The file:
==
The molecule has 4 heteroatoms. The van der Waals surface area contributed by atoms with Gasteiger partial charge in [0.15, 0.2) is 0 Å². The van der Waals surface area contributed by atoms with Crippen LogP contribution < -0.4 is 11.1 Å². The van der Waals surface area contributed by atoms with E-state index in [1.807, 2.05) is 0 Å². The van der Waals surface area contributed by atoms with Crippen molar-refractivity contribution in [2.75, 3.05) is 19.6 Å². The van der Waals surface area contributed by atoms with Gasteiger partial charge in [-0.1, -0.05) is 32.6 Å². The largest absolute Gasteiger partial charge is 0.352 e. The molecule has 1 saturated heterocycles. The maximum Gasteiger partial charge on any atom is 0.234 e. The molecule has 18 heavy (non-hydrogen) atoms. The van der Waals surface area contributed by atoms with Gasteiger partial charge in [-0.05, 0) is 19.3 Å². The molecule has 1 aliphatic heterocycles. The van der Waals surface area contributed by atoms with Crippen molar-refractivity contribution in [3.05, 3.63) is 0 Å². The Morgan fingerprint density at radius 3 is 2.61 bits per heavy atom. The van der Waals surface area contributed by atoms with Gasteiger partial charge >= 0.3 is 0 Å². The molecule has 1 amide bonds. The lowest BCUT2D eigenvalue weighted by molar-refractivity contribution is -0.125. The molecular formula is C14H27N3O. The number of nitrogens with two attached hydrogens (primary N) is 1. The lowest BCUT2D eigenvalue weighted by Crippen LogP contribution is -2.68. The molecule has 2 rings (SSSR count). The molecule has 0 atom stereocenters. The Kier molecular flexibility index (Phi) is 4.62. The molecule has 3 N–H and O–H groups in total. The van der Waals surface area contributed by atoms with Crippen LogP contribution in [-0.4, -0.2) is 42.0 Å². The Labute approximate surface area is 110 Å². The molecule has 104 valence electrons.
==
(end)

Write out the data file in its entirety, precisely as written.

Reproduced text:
The molecule has 4 heteroatoms. The van der Waals surface area contributed by atoms with Gasteiger partial charge in [0.15, 0.2) is 0 Å². The van der Waals surface area contributed by atoms with Crippen LogP contribution < -0.4 is 11.1 Å². The van der Waals surface area contributed by atoms with E-state index in [1.807, 2.05) is 0 Å². The van der Waals surface area contributed by atoms with Crippen molar-refractivity contribution in [2.75, 3.05) is 19.6 Å². The van der Waals surface area contributed by atoms with Gasteiger partial charge in [-0.1, -0.05) is 32.6 Å². The largest absolute Gasteiger partial charge is 0.352 e. The molecule has 1 saturated heterocycles. The maximum Gasteiger partial charge on any atom is 0.234 e. The molecule has 18 heavy (non-hydrogen) atoms. The van der Waals surface area contributed by atoms with Gasteiger partial charge in [-0.05, 0) is 19.3 Å². The molecule has 1 aliphatic heterocycles. The van der Waals surface area contributed by atoms with Crippen molar-refractivity contribution in [3.05, 3.63) is 0 Å². The Morgan fingerprint density at radius 3 is 2.61 bits per heavy atom. The van der Waals surface area contributed by atoms with Gasteiger partial charge >= 0.3 is 0 Å². The molecule has 1 amide bonds. The lowest BCUT2D eigenvalue weighted by molar-refractivity contribution is -0.125. The molecular formula is C14H27N3O. The number of nitrogens with two attached hydrogens (primary N) is 1. The lowest BCUT2D eigenvalue weighted by Crippen LogP contribution is -2.68. The molecule has 2 rings (SSSR count). The molecule has 0 atom stereocenters. The Kier molecular flexibility index (Phi) is 4.62. The molecule has 3 N–H and O–H groups in total. The van der Waals surface area contributed by atoms with Crippen LogP contribution in [-0.4, -0.2) is 42.0 Å². The Labute approximate surface area is 110 Å². The molecule has 104 valence electrons.